Falling back on what some might consider the act of a desperate columnist, scrambling for ideas, I offer this week for your consideration one alleged pundit’s take on a bit of this and a bit of that.
• From what I’ve been able to grasp from snippets of news here and there, or here and now, as the case may be, Rick Hillier, the former general and a favourite son of Newfoundland, and for a time touted as a possible Tory leader, is the latest Dan Fan to have given former premier Williams near exclusive credit for what has been described as a reinvigoration of pride in Newfoundlanders, a stand up and cheer declaration that we take a backseat to no one, that we are no longer the poor second cousins of Confederation, that we have a newfound confidence in ourselves.
Well, playing the role of killjoy here, I would suggest that those who wish to make Mr. Williams the patron saint of Newfoundland, who cheer for his beatification and sainthood based on his miracle (right up there with Fatima) of fostering an awakening of spirit in this fair province of ours, should — as the young people say — “get real.” Only the brainwashed wouldn't recognize that countless Newfoundlanders, many of them from the arts community — Codco, the Mummers Troupe, Figgy Duff, Christopher and Mary Pratt, Gerry Squires, etc., etc., etc. — were responsible, especially in that renaissance period of the ’70s, for helping shed the cloak of second class subservience that hovered over much of Newfoundland thinking in the first couple of decades following Confederation.
Williams certainly carried the ball of self-confidence, but he was hardly the quarterback of the re-emergence of Newfoundland pride and culture, and the resurrection of that strong sense of place that had sadly gone adrift.
• And speaking of the arts world, it was another feather in the creative cap of this place to hear that CBC Television was renewing three programs with strong Newfoundland connections: “This Hour Has 22 Minutes” (reports of whose imminent death were greatly exaggerated); “The Mercer Report” (not my cup of tea, as someone who preferred Rick Mercer's biting satire to his one-man, Newfoundland version of Moe, Larry and Curly, but I admit I’m undoubtedly in the minority); and “The Republic of Doyle” (I’m an unabashed fan, and haven’t missed an episode. It’s not exactly “The Wire,” but it’s highly entertaining fluff, the shots of St. John’s are breathtakingly gorgeous, and the characters are an endearing lot).
• So John Crosbie, a fine performer in his own right, recently turned 80, a mark that makes many of us of a certain generation realize how uncharitably fast the years go by.
I have endless colourful recollections of covering Crosbie, several of the most memorable coming from the time we travelled together in 1976 when we were both still young, as he was attempting (successfully, as it turned out) to win a federal by-election in St. John’s West. There were just three of us in the campaign car wandering the roads of the riding one day when Crosbie asked his driver to stop so he could have a chat with an elderly man leaning against a fence. But the first question from this prospective Crosbie constituent had nothing to do with politics: pointing to me sitting in the back seat of the car,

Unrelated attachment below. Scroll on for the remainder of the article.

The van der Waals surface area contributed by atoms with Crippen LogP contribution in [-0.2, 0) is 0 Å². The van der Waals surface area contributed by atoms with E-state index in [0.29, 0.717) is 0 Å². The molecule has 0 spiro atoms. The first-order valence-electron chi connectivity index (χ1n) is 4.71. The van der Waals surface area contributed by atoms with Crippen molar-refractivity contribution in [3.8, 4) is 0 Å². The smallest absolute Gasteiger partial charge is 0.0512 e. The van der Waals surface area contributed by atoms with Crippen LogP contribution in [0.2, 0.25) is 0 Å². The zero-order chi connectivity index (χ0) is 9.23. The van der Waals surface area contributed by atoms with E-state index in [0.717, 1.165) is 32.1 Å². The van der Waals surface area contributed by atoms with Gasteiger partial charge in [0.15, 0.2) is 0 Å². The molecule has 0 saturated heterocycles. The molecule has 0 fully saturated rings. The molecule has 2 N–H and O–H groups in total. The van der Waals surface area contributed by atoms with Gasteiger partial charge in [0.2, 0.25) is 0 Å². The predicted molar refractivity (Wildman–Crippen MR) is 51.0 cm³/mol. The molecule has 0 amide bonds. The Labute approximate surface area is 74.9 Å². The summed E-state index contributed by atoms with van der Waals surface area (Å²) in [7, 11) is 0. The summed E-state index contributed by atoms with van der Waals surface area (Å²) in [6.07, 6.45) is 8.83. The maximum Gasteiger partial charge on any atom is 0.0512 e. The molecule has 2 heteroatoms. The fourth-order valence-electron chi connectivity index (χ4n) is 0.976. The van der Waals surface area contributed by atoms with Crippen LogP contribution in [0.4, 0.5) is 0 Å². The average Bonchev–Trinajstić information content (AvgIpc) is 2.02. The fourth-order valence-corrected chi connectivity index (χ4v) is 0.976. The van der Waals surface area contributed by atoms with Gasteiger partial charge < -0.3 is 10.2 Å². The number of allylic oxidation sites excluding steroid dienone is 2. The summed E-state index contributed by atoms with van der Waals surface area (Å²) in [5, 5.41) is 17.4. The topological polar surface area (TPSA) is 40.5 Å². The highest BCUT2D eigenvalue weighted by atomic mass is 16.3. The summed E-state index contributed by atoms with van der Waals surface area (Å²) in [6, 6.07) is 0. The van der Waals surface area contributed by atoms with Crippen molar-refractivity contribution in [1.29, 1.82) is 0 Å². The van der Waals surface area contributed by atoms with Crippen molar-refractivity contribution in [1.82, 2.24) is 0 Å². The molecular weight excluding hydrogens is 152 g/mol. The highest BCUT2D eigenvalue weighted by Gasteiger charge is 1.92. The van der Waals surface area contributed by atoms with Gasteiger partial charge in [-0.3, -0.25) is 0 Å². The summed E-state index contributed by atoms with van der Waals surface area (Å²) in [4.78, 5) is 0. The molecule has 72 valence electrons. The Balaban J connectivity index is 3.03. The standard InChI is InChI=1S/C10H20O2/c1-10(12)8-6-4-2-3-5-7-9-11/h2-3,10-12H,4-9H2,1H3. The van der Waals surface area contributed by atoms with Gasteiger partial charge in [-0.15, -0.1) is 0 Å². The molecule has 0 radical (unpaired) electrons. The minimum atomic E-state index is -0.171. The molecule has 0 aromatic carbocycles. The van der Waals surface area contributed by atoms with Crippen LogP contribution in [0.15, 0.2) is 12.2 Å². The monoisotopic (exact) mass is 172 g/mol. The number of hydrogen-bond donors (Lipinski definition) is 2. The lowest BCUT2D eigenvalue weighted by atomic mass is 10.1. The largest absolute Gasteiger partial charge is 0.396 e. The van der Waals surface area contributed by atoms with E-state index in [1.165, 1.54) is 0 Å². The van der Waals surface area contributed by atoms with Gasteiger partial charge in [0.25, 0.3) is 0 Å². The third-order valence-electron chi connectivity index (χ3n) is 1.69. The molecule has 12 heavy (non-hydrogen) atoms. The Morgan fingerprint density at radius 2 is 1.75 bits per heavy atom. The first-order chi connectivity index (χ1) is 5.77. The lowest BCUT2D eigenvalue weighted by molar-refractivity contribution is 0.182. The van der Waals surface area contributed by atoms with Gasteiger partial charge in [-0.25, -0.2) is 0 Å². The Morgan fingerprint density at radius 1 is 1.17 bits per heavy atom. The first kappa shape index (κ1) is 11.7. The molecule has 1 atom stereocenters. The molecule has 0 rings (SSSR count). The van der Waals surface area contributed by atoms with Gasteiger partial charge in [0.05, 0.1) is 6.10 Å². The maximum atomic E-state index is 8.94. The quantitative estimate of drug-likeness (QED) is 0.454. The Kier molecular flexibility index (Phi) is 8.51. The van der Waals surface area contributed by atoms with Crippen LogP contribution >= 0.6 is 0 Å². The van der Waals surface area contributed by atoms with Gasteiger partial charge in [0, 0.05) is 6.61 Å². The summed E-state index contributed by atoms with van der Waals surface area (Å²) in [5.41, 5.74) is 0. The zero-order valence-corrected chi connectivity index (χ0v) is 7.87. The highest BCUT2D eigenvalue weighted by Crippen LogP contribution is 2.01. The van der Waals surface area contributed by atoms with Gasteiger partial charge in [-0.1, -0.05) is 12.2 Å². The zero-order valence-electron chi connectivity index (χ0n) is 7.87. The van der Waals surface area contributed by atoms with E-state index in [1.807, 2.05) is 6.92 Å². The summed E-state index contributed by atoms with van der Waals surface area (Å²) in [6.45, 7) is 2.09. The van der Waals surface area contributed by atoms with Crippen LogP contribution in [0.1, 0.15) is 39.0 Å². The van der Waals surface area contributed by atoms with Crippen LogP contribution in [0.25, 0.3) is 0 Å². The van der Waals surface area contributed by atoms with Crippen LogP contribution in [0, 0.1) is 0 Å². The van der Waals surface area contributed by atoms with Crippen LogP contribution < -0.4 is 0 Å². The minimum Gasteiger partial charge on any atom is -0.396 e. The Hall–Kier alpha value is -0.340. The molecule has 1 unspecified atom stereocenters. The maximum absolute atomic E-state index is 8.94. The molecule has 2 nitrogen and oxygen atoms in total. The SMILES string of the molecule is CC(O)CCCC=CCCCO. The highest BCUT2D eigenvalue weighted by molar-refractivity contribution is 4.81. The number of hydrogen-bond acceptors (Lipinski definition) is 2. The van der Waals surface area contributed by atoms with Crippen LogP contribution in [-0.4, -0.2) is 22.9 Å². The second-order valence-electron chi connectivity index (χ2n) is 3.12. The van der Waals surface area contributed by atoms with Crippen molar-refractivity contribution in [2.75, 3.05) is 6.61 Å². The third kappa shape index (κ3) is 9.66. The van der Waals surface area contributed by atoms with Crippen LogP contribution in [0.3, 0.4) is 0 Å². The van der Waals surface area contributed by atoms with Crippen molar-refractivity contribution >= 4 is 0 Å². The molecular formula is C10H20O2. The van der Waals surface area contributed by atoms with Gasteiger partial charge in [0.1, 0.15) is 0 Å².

a long-haired, scraggly-bearded, scruffily-dressed passenger (I never made the cover of Vanity Fair), he blurted: “Geez, who’s that fella, Mr. Crosbie?” Looking casually in my direction, Crosbie deadpanned: “Oh, him? That’s Rasputin, come back from the dead.” At a rally another evening in St. Mary’s, Crosbie was highly amused (he may have even orchestrated the incident) when a woman grabbed me by my beard, began to haul me across a gymnasium floor, and issued a loud warning: “If you write one bad word in The Telegram about Mr. Crosbie, I’ll haul the hairs out of your chin one by one.”
• Michael Ignatieff will certainly never match the success of John Crosbie. And as I watched Ignatieff on the boob tube the other night doing a pre-election drop-in at a senior citizens complex in St. John’s — it is strictly during campaigns that politicians seem to find the time to visit the elderly — I couldn’t help but think that the national liberal leader is just the latest in a long line of politicos, here and south of the border, who’ve been unable to pass the shallow but powerful
test of television. A politician’s IQ, philosophical makeup, and policies always seem to play second fiddle to the way he or she is simply perceived by the owners of giant television screens across the country, how they “come across.” And Ignatieff just doesn't have it, however you define the intangible “it” that gives a politician favourable reviews on TV. He even makes Stephen Harper — heaven help us all — appear positively charismatic (the ultimate illustration of the old cliché that everything’s relative).
• On a note of political despair, that’s “it” on this Saturday from one pundit’s corner.
Bob Wakeham has spent more than 30 years as a journalist in Newfoundland and Labrador. He can be reached by email at email@example.com.